Gupta: VSA is the core product, and I think for a significant period of time, VSA will continue to be the right product for the vast majority of our customers. Project Helios will come out and provide a different way of doing things. We expect to support both VSA and Project Helios and continue to move forward with both. We will provide our existing customers with the ability to use Project Helios apps with VSA if they want, and over time, the market will tell us what to do.

The key here is that there are new problems that need to be addressed and new ways in which old problems need to be addressed. Project Helios addresses both those aspects.

MSPm: Tell me more about the Kaseya VSA sandbox you mentioned during your keynote address.

Gupta: We introduced a VSA sandbox for on-premise and cloud customers, so we’re giving our customers a sandbox of their choice. They can use the sandbox for testing new releases from Kaseya and testing policies and changes they want to make and then move everything over to a production environment.

MSPm: What are your company’s cloud plans going forward?

Gupta: Today, we have a private cloud infrastructure that we use and manage. It’s Kaseya’s private cloud, and we’ve invested in it. The infrastructure, performance and fault tolerance work that we have done in the cloud positions us really, really well to grow our business.

We’re also getting closer in helping MSPs support customers’ hybrid cloud environments, and we are really excited about that.

MSPm: A few weeks ago you would neither confirm nor deny any PSA partnerships. Do you have any updates?

Gupta: We are not announcing any PSA partnerships, but we have done two things. We have worked with MSP Assist to build very close, tight integrations with both Autotask and ConnectWise. We did that ourselves. We are offering that to our customers because we decided that it is in our customers’ best interests to provide these integrations.

We have other PSA partners too – Tigerpaw Software and AffinityLive. We don’t resell their offerings, but these products are integrated with our offering.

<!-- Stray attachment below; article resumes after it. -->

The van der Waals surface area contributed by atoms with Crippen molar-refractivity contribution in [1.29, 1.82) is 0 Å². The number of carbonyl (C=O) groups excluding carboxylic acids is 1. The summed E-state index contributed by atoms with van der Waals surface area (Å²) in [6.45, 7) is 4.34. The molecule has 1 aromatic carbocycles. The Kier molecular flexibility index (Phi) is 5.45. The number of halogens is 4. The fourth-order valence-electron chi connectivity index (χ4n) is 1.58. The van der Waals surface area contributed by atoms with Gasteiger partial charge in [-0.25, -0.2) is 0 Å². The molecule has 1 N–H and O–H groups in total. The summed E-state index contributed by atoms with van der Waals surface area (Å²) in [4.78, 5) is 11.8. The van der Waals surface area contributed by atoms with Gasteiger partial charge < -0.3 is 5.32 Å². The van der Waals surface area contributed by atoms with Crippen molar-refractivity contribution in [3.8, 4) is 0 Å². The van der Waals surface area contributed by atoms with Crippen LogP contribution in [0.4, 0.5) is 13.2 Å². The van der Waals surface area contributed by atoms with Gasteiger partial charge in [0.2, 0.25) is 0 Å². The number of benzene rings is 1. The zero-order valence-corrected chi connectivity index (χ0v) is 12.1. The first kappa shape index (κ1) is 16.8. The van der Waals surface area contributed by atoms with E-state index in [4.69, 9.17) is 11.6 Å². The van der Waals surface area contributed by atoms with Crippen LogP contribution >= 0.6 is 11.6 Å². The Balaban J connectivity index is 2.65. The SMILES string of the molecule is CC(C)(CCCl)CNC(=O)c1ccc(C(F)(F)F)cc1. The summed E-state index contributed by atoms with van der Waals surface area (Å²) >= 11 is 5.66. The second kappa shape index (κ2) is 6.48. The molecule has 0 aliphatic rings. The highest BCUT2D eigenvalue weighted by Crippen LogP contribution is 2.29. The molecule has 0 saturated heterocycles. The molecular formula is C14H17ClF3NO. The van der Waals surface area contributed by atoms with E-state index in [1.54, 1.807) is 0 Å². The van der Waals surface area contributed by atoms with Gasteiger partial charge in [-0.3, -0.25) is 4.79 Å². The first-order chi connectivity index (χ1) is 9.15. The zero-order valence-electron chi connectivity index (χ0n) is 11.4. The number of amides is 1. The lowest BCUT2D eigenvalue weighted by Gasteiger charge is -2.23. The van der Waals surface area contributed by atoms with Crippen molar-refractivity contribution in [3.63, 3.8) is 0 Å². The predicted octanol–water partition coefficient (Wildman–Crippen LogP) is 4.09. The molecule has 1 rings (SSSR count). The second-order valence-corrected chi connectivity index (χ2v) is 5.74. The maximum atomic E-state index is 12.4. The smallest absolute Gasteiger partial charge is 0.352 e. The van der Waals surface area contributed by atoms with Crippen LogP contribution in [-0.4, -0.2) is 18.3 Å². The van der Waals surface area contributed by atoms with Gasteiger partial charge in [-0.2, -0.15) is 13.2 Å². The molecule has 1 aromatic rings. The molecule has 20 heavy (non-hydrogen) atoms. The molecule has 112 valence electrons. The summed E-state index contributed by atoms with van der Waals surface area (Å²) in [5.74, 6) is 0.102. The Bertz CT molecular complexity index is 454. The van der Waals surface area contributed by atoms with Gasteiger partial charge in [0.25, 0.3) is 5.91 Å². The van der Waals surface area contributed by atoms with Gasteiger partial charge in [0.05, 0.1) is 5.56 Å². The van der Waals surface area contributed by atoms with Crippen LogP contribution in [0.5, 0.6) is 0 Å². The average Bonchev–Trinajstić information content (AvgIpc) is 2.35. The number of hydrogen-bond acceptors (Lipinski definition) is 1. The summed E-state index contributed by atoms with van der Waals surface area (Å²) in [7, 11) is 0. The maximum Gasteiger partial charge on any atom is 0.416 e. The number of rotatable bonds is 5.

MSPm: Kaseya acquired AuthAnvil last year and 365 Command in 2013. Are you targeting growth through acquisitions?

Gupta: The reality of acquisitions is that they are the result of a combination of factors. An acquisition needs to make strategic sense for both companies involved. Both companies have to believe it is better to be together than it is to be separate.

At Kaseya, we want to continue to offer additional services to our customers and products that they can make new services on and make money on. I don’t want to just offer technology for the sake of technology.

If we find something in the market that makes sense for both sides, and if it means we can offer our customers an additional new service, then I’m very interested. And from a back-end technology perspective, acquisitions would have to be in the cloud.

I would be surprised in the next six to nine months if we don’t acquire somebody, but that’s just a habit of ours. We’re restless people. 

What are your thoughts on Kaseya? Share your thoughts about this story in the Comments section below, via Twitter @dkobialka or email me at [email protected].

About the Author(s)

Dan Kobialka

Contributing writer, Penton Technology

Dan Kobialka is a contributing writer for MSPmentor and Talkin' Cloud. In the past, he has produced content for numerous print and online publications, including the Boston Business Journal, Boston Herald and Patch.com. Dan holds a M.A. in Print and Multimedia Journalism from Emerson College and a B.A. in English from Bridgewater State College (now Bridgewater State University). In his free time, Kobialka enjoys jogging, traveling, playing sports, touring breweries and watching football (Go Patriots!).